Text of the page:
First I will touch on the waste of petrol, oil, etc. The present system is for each man to draw the cans of petrol, often too much, and to tip it into the tank with or without a, funnel, with the result that the roadway has part of it. When drawing oil, the procedure is similar, and at least 10 per cent. is spilt on the floor as there are no adequate means of preventing it. To eliminate this waste I would suggest that use should be made of any of the good portable tank fillers now on the market. Each car would then have a. correct register of both petrol and oil with little or no loss. I am sure columns of reasonable size could make a pertable filler such as I suggest, and carry it as part of their equipment.
As regards waste running of vehicles I have often seen dozens of cars go out and stand by until they are sent back. Things like this are bound to happen on some occasions, and I do not for a moment imply that 0.C.s of units are to blame, but similar precautions to those mentioned could be made in many ways.
During the recent hard frost many engines and radiators have been irreparably damaged owing to lack of a system to cope with the weather. • The usual antidote is the glycerine "dope," which is ineffective with more than 14 degrees of frost. Other ways are to start up at alternate hours, or, as has been done on many imits, to leave the engine running all night.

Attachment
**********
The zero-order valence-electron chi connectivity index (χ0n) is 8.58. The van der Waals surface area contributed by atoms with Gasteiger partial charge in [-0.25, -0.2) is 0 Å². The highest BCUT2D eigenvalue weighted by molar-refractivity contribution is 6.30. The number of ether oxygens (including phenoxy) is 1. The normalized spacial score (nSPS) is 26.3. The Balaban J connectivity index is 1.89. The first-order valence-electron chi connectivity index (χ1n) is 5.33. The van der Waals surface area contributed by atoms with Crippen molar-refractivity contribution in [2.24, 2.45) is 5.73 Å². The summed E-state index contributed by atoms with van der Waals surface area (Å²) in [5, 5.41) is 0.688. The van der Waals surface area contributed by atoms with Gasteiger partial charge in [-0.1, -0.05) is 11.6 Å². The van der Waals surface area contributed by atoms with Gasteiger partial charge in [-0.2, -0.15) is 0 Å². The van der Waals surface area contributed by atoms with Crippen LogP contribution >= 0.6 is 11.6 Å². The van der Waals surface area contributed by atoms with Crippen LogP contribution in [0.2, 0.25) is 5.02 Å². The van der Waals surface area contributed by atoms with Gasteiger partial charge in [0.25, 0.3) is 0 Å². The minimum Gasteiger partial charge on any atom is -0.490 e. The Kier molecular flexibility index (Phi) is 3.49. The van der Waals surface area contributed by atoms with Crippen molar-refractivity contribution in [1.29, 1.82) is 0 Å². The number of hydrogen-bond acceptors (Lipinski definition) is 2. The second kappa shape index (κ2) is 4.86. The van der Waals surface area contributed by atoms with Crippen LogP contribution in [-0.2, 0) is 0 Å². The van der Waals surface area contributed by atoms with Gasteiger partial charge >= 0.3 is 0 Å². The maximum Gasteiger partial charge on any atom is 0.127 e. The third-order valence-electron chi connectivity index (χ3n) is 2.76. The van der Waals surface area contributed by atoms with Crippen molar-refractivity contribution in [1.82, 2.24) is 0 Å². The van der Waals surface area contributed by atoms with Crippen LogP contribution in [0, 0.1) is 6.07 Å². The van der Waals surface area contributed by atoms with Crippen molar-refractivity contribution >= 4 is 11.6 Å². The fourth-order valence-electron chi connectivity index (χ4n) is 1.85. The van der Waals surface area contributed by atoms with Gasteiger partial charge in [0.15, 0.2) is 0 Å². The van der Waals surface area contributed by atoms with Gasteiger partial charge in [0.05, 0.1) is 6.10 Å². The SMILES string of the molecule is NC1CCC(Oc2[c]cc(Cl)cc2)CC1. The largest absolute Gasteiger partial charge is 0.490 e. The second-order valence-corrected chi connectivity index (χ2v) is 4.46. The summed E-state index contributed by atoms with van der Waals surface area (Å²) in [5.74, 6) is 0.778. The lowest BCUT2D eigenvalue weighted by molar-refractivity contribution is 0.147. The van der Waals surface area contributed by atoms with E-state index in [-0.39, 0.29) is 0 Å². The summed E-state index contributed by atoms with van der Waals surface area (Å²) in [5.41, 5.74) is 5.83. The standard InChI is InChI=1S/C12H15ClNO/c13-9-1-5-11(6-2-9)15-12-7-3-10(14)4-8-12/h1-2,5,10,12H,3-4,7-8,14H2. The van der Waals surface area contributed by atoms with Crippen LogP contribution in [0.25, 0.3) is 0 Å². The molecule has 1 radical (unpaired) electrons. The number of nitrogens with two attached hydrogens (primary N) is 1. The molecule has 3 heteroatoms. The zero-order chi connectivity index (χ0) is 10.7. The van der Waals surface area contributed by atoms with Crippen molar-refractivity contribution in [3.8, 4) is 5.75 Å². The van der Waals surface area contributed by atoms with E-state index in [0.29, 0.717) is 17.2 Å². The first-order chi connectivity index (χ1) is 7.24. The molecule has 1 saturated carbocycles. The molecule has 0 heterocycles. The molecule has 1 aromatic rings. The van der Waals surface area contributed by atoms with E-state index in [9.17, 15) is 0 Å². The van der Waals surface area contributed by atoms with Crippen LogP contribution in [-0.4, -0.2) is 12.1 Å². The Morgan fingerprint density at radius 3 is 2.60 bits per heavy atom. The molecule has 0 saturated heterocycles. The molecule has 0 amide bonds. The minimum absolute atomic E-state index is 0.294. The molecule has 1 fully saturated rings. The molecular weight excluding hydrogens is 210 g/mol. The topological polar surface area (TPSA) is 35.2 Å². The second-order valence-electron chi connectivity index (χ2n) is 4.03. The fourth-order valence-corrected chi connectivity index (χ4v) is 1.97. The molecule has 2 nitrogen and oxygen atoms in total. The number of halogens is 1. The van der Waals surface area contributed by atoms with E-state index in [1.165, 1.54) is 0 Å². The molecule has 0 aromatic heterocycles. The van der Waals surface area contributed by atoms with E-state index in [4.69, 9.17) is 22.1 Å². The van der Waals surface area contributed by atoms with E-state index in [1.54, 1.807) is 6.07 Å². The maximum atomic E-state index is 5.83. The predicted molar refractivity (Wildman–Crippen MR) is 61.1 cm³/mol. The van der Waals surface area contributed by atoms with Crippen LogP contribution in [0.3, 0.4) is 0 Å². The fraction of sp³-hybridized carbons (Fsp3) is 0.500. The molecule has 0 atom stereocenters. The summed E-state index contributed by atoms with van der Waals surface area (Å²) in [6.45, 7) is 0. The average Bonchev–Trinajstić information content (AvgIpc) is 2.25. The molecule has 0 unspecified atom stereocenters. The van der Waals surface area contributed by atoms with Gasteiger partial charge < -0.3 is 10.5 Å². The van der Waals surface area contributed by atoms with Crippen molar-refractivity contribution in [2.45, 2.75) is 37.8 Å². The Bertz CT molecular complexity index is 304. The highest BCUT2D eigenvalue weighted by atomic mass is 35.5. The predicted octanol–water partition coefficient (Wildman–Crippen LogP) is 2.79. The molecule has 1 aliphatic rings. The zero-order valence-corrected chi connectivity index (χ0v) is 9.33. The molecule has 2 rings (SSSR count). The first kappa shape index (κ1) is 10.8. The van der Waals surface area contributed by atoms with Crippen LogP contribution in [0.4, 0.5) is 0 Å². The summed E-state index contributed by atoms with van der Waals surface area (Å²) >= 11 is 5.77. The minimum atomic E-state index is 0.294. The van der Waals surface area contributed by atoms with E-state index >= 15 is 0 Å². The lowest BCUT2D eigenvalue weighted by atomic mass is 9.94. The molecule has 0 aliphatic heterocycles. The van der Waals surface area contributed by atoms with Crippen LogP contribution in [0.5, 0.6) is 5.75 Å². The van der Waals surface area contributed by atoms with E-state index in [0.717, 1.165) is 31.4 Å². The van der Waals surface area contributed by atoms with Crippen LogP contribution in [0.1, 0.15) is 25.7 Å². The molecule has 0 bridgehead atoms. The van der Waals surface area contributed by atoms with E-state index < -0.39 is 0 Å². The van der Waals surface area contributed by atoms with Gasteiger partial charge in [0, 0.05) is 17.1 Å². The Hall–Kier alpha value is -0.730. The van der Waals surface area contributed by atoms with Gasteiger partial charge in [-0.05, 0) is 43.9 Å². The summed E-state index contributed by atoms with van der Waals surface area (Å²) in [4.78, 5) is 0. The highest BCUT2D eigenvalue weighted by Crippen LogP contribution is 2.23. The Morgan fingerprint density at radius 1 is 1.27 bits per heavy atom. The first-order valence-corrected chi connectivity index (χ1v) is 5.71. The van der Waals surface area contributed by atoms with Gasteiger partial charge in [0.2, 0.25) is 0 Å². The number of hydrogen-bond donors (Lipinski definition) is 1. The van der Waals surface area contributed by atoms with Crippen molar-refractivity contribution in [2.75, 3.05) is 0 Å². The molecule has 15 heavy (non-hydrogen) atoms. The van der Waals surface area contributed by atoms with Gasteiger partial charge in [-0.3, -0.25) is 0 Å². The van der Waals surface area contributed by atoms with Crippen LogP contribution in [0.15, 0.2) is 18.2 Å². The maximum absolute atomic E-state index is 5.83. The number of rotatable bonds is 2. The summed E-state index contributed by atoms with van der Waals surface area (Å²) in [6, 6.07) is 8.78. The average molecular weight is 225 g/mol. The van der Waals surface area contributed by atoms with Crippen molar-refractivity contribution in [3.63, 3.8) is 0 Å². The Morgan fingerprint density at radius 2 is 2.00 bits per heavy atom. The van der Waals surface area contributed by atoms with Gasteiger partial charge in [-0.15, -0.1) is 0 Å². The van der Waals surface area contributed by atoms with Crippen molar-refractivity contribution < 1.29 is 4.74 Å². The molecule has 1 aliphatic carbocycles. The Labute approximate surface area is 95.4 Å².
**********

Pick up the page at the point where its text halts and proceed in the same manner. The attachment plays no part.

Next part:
This expensive method could be eliminated by having radiators emptied whilst the engine is running in order to dry up water in pockets, etc., and to put the water into large tanks fitted with fire grates. By adding to this a few extra pails of water to allow for evaporation, enough water would be left for each car to have four :gallons to start up with, completing with cold. The guard could keep the fire going during the night.
Probably all these suggestions have been thought out by greater minds than the. writer's, but if so it is a pity they have not been adopted, thereby saving thousands -of pounds without taking into account the reduction of the number of lorries out of action.
Being a keen reader of your journal, I -thought my suggestions would interest someone in authority as your paper -seems to get everywhere. I leave had it abroad, in civil lifeand quite regularly in France.—
Yours faithfully, " M. T. DRIVER."
[These references to waste can hardly be of general application. The elimination of any justification for them is certainly expected by tho commercial-motor user—E.] The Restriction of Petrol and Substitutes.
The Editor, THE COMMERCIAL MOTOR.